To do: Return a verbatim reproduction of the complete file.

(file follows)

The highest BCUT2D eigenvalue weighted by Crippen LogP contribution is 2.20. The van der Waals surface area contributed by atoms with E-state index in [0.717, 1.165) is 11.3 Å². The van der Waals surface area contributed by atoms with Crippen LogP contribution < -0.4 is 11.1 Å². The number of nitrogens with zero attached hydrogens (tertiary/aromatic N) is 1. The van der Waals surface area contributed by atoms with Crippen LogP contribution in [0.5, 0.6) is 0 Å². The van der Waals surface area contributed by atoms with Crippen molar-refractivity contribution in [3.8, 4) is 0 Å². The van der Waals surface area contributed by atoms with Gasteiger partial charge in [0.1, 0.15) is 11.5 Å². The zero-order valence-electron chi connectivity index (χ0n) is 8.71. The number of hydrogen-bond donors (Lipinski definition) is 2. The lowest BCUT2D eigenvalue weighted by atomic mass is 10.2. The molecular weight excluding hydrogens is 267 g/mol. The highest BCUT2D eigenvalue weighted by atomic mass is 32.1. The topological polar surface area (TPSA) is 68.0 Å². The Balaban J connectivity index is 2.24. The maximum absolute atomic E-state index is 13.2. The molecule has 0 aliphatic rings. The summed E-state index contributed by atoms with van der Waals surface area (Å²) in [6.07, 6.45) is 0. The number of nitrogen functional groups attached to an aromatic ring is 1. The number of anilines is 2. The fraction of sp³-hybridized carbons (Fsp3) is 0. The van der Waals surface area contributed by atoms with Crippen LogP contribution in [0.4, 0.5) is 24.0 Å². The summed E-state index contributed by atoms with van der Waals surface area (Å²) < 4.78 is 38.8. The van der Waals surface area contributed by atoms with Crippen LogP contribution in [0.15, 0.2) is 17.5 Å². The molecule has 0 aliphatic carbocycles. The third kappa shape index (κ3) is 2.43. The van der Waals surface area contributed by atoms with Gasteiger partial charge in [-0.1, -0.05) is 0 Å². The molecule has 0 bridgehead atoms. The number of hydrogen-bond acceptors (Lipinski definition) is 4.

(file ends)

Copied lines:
The highest BCUT2D eigenvalue weighted by Crippen LogP contribution is 2.20. The van der Waals surface area contributed by atoms with E-state index in [0.717, 1.165) is 11.3 Å². The van der Waals surface area contributed by atoms with Crippen LogP contribution < -0.4 is 11.1 Å². The number of nitrogens with zero attached hydrogens (tertiary/aromatic N) is 1. The van der Waals surface area contributed by atoms with Crippen LogP contribution in [0.5, 0.6) is 0 Å². The van der Waals surface area contributed by atoms with Crippen molar-refractivity contribution in [3.8, 4) is 0 Å². The van der Waals surface area contributed by atoms with Gasteiger partial charge in [0.1, 0.15) is 11.5 Å². The zero-order valence-electron chi connectivity index (χ0n) is 8.71. The number of hydrogen-bond donors (Lipinski definition) is 2. The lowest BCUT2D eigenvalue weighted by atomic mass is 10.2. The molecular weight excluding hydrogens is 267 g/mol. The highest BCUT2D eigenvalue weighted by atomic mass is 32.1. The topological polar surface area (TPSA) is 68.0 Å². The Balaban J connectivity index is 2.24. The maximum absolute atomic E-state index is 13.2. The molecule has 0 aliphatic rings. The summed E-state index contributed by atoms with van der Waals surface area (Å²) in [6.07, 6.45) is 0. The number of nitrogen functional groups attached to an aromatic ring is 1. The number of anilines is 2. The fraction of sp³-hybridized carbons (Fsp3) is 0. The van der Waals surface area contributed by atoms with Crippen LogP contribution in [0.4, 0.5) is 24.0 Å². The summed E-state index contributed by atoms with van der Waals surface area (Å²) < 4.78 is 38.8. The van der Waals surface area contributed by atoms with Crippen LogP contribution in [0.15, 0.2) is 17.5 Å². The molecule has 0 aliphatic carbocycles. The third kappa shape index (κ3) is 2.43. The van der Waals surface area contributed by atoms with Gasteiger partial charge in [-0.1, -0.05) is 0 Å². The molecule has 0 bridgehead atoms. The number of hydrogen-bond acceptors (Lipinski definition) is 4.